Associate Professor of Social and Behavioral Sciences
If every public health researcher had a calling card indicator, Dr. Larry Yang's would be stigma.
What began as a curiosity to think, study and write about his own culture -- Chinese culture and its influences on the manifestation of stigma -- drove the GPH Associate Professor to develop a framework for how stigma acts to impede social recovery cross-culturally to improve the lives of countless people with mental illness and their families around the world.
"I was drawn by the global and applied perspective of GPH. I saw working at GPH as an incredible research opportunity to build mental health programs and the school's ties to NYU Shanghai as a unique opportunity to further establish research studies throughout China," said Larry regarding his new position on the GPH Social and Behavioral Sciences team. As part of the faculty, Larry will teach Psychometric Measurement and Analysis in the fall as well as a Social Behavioral Sciences course in the spring. In addition to teaching, Larry will continue several ongoing research studies on the forefront of public health and psychiatric epidemiology.
As PI of a five year study, R01-Stigma of Clinical High-Risk Psychosis (CHR) funded by the NIMH, Larry is examining the impact of stigma on identity among youth diagnosed with a Clinical High-Risk State for Psychosis (CHR). The research is being conducted in partnership with the medical schools of Harvard, Columbia and Maine. "People used to think that intervening with psychosis when a person first has a psychotic break was early intervention," said Larry. "Now, we understand that the first psychotic break is actually well into the development of the disorder." Using a diagnostic interview that identifies a Clinical High-Risk Psychosis state to look for clinical features and symptoms of psychosis, a mental health professional can detect the signs of psychosis and begin treatment. Early treatment can help delay onset of psychosis and possibly improve the course of the illness. Yet, only 30 percent of those with the earliest signs of psychosis will develop a full-psychotic disorder. "Early detection comes with a potential cost," said Larry. "There are all sorts of implications regarding how early diagnosis could negatively affect a young person's identity and the way the rest of the world views them." For the past four years, Larry has been examining the impact of psychological, social, and developmental outcomes among participants identified as CHR. The study is now in its 5th year and nearing completion. Additionally, Larry is conducting a supplemental study to examine the manifestation of stigma using neuroimaging and to determine whether and how stigma is expressed in the brain.
Larry's fascination with stigma was first sparked during his dissertation research in Shanghai with a leader in global mental health research, Michael Phillips. "I saw stigma in its most terrifying and ferocious form," said Larry describing his first experiences working with people with severe mental health in Shanghai. "For the family members and those with mental illness themselves, it's crippling and debilitating. What 'face' (a crucial Chinese concept) allows you to do is to plug into social networks and enables you to access social resources. Just imagine if you are cut off from any social resource? You have no power. You have no way to access the common things that most people do in their everyday lives. People call this being 'faceless' or 'social death'." From this experience, Larry became motivated to do something to empower people with mental illness and their families within their communities.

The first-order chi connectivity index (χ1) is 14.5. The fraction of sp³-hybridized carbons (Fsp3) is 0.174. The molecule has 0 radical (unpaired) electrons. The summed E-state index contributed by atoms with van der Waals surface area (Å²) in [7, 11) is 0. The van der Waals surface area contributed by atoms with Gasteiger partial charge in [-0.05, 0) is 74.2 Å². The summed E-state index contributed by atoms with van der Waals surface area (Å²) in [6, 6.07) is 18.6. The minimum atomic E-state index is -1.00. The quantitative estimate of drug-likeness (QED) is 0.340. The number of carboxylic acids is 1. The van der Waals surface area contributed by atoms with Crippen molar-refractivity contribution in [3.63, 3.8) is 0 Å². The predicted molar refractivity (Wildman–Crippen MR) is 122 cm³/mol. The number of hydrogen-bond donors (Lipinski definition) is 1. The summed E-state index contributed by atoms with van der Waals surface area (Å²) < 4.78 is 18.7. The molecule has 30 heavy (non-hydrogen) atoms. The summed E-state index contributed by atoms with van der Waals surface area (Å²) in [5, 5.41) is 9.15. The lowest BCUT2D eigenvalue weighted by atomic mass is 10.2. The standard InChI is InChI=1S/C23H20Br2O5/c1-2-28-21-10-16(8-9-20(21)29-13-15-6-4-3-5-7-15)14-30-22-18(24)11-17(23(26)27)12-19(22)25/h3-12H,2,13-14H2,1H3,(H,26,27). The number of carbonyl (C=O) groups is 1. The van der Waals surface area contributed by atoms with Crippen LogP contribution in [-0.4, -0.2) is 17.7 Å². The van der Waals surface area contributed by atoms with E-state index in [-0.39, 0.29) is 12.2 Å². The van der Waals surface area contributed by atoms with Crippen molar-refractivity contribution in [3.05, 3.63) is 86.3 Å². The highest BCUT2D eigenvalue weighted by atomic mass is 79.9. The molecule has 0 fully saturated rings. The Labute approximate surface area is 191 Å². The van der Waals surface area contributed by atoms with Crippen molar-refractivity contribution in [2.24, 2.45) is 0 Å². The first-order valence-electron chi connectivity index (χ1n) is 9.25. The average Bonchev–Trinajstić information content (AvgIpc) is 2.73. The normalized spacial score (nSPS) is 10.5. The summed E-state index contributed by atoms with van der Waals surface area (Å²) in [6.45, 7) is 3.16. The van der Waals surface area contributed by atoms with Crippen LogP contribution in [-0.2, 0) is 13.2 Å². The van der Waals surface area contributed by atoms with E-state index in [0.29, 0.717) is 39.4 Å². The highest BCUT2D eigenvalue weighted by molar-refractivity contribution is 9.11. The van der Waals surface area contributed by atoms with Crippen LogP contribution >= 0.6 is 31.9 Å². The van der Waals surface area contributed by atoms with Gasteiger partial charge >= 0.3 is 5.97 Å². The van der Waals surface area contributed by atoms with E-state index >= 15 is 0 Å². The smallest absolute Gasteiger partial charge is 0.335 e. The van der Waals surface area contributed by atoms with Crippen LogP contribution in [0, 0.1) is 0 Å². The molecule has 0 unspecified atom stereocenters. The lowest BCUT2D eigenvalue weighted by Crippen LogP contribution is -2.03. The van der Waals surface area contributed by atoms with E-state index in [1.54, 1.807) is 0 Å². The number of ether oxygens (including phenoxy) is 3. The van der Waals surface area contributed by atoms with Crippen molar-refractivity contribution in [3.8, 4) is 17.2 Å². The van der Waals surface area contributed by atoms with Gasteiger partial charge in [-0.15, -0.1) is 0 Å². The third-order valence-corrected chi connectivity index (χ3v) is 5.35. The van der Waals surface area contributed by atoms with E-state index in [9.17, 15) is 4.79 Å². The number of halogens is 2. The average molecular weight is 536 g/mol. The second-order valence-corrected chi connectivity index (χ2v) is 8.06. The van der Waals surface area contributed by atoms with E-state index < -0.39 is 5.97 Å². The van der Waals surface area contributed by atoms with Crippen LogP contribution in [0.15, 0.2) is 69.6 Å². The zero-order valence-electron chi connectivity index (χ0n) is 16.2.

After receiving an NIMH K-award, Larry conducted a study in New York City of the psychological factors, including stigma, that shape the course of mental illness among Chinese immigrants. As a result of this study, Larry formulated theoretical work on how culture relates to stigma and implementing interventions to improve recovery for different stigmatizing conditions on which his future research is based. He learned that upholding face (or preserving honor and the community's respect) is important among Chinese immigrants, as it is for Asians in many countries. When someone develops signs of mental illness, that person loses face in many circumstances. Resulting from his K-Award, Larry used the study to formulate an anti-stigma intervention to help people with mental illness take a powerful step towards regaining face. "Arthur Kleinman and I call it "remobilization", Larry said. "We helped Chinese immigrants with psychosis move from a position where they were completely disempowered in society to a place where they could reengage with society. To work if they wish, to volunteer if they wish. We were able to help them re-engage in social interaction and reduce internalized stigma." Although his anti-stigma intervention has been based in the US, they have now conducted similar research in China and in other international settings such as Chile, Argentina, India and Botswana.